In 2003, the utility division represented less than 5 percent of OneSource's sales, but with the help of a multi-year contract the utility division earned in February 2004 from San Diego Gas & Electric (SDG&E), the division accounted for 12 percent of total sales in 2004. Last year, 24 percent of OneSource's overall volume of business was through its utility division.
Today, $5 million of OneSource's $17 million in total inventory is in utility products that include pole-line hardware, high-voltage wire and cable, transformers, fuses, cutouts, panel board equipment, tools and replacement high-voltage equipment for use at generating plants and substations.
Approximately 70 percent of the utility division's sales are to investor-owned utilities; 20 percent are to municipal-owned and co-op utilities; and 10 percent are to electrical contractors that do utility service work.
In addition to the utility division's office and distribution center in Oceanside, the division has an office in Los Angeles and was in the process of opening a distribution center and office in San Francisco scheduled to open the end of February.
In a few short years, OneSource has grown its utility division to the point that the division's sales make up the largest chunk of the five primary markets OneSource measures: industrial MRO, institutional and commercial MRO, electrical contractors, OEMs and utilities.
The division has implemented value-added services such as kitting and sub-assembly of utility related materials as well as offering its Web order entry system, which gives customers the ability to purchase materials online, providing them with a real-time electronic window into the inventory system and helping utility customers guarantee uninterruptible service to their customer base. “These are big customers. They buy a lot of material, and if we don't have the products, people go without their power. That's not an acceptable alternative,” said Zamarripa. “If you're going to deal with the investor-owned utilities, the inventory requirements are significant.”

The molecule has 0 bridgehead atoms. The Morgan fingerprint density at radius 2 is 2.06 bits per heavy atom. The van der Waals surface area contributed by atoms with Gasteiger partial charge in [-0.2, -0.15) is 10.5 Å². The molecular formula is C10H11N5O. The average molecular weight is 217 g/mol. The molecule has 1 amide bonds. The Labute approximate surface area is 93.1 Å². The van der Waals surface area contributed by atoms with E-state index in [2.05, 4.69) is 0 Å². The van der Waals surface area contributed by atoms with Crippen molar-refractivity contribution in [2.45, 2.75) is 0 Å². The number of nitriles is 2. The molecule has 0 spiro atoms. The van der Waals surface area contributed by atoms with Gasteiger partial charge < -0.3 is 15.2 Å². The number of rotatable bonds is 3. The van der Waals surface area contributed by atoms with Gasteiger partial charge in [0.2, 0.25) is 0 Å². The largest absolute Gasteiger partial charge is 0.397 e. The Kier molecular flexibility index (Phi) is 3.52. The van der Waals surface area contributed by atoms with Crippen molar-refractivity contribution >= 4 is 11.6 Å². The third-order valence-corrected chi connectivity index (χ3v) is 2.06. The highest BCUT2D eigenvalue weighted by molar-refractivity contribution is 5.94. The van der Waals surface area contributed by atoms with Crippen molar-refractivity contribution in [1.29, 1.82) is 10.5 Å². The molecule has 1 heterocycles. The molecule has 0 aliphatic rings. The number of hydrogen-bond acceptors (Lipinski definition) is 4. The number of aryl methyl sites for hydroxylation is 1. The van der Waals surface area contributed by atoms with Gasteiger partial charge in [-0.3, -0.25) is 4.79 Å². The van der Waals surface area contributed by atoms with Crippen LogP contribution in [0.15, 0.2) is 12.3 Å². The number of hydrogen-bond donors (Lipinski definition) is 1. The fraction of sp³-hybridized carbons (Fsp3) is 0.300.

The utility division's biggest challenge going forward is the reorganization of large utilities, said Zamarripa. “They're seeking ways to improve their processes, improve their supply chain and optimize the distribution network. We've got to constantly improve and constantly change to meet the needs that they're looking for.
“It's a challenging business and it's exciting for us because we've been very fortunate and managed to grow very significantly. We're in it now, and it's a big part of our future.”
Meters are the Measure
When the first power distribution systems were built out in the United States in the early 1900s as power companies were beginning to provide service, many markets had only one or two distributors. Graybar set up many of its first branch locations in those markets to supply companies doing construction and maintenance of the new power grids.
As power distribution systems grew in the United States, many markets continued to have only a few distributors that served utilities. This trend holds true today; in many metro areas, just a handful of players compete in the utility market.
“It's a very small fraternity of suppliers and distributors servicing the big market,” said Robert Zamarripa, president, OneSource Distributors.
In areas where the population still continues to grow, like the Southwest, utility business grows, too. Every new apartment, house and business needs a meter — and the subsequent products to bring power to that meter. What's your share of the utility market?